By Christos ILIOPOULOS*
Banks in Greece the last few years have been applying considerably more strict rules with regard to keeping updated and accurate records of the identity and of the personal data of their clients. The financial institutions feel the pressure of the regulating authorities (the Bank of Greece, Ministry of Finance, the institutions of the European Union.), to clean up their act not only regarding the thousands of “red” loans which are not being serviced, but also with regard to more transparency in banking transactions.
As a result, opening a bank account in Greece requires the proper identification of the client and meticulous recording of his/her personal data, meaning address, phone number, profession, tax status etc. If the person who wants to open a new account or update an existing one is a foreign resident, the bank will request a number of supporting documents as evidence of the personal data of the client.
These documents are the Greek id card or Greek or foreign passport of the client, a copy of the client’s recent telephone bill to confirm his/her address and telephone number, a copy of a recent electricity bill to double check the client’s address, and a copy of the last tax assessment or tax records from the country where the client is a permanent tax resident. The bank in Greece is not interested in the income of the foreign resident, but wants to be certain about the fact that this person is a foreign tax resident and of which country in particular. Another document the bank wants for the opening or for the update of a bank account is proof of the client’s profession. This is provided either with a letter from the company or agency where the client works, stating that this person works for this company or authority, or a copy of the client’s professional identity card or proof of membership to any professional chamber. If the client is retired, proof of profession many not be needed.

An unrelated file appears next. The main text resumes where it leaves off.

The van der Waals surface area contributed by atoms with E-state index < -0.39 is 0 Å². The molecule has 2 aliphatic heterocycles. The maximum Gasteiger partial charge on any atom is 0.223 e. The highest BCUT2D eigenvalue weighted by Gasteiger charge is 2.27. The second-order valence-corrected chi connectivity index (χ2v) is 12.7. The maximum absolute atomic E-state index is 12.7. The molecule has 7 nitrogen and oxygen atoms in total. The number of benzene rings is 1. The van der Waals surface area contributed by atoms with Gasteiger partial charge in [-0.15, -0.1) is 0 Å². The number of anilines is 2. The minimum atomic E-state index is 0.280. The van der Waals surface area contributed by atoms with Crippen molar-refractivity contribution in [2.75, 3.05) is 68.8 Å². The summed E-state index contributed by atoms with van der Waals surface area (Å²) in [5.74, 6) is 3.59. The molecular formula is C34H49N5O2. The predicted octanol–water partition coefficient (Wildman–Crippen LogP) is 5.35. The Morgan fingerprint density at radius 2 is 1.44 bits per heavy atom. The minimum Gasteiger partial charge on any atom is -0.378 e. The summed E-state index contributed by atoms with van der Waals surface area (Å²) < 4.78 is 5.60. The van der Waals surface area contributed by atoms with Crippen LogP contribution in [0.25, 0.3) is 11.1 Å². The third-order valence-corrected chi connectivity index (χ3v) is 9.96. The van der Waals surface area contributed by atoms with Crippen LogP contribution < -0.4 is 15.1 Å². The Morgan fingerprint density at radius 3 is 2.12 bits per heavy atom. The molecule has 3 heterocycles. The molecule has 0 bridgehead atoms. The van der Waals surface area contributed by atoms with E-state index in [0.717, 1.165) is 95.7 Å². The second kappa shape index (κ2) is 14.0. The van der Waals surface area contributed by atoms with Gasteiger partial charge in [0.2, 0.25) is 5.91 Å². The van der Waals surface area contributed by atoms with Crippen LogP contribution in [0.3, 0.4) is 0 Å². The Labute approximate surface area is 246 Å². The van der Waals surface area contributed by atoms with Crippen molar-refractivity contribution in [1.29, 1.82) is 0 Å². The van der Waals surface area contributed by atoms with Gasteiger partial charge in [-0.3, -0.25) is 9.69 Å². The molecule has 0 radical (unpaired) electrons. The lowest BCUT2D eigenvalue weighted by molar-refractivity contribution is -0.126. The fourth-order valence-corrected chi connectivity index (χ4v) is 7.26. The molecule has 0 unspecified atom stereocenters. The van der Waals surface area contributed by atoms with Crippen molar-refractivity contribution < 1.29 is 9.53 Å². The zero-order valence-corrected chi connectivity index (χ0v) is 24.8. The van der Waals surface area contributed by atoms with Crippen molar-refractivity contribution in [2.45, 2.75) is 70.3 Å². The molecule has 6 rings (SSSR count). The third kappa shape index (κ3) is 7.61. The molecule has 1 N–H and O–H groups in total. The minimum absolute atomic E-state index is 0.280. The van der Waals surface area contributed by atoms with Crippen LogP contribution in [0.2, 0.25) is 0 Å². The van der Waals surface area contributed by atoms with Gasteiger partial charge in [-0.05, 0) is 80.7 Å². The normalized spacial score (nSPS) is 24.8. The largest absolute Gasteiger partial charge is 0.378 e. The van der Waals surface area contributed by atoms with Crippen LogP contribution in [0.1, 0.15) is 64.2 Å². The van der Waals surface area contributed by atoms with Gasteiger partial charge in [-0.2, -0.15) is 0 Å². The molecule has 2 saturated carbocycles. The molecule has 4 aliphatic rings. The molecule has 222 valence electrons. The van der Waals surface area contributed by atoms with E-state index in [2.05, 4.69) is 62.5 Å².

The client must file the above documents in person at the bank in Greece. The bank will take a sample of the new client’s signature, if the matter at hand is the opening of a new account. If the issue is the update or re-activation of a previously existing account, the bank will require all the above documents filed in person by the client, in order to obtain fresh and accurate information about the client’s profile, in case the bank wants to audit anything regarding this client’s banking activity.
Alternatively, the opening or update of an account can be done with a power of attorney (POA), which the client signs at the Greek Consulate at the country of his residence or at a notary public with either the Apostille stamp or certification by the Greek Consulate (if the country of his residence has not ratified the Hague Convention for the Apostille). The text of the POA must be very detailed and accurate and for this reason it must be prepared by an attorney in Greece, who will have first discussed in detail with the client and then will have agreed with the bank regarding the bank’s demands. The opening of the bank account will, however, require, even at a
later point, the physical presence of the client in Greece, to give the sample of his signature, while the update of the account can be done exclusively with the POA.
Finally, if the new client of the bank is to wire significant funds to Greece from abroad, the Greek bank will require written evidence from the foreign banks showing that these funds have either been acquired recently by the disposition of an asset of the client, or that the funds had been in the client’s foreign bank account for a minimum period of time.
. *Christos ILIOPOULOS, attorney at
the Supreme Court of Greece , LL.M.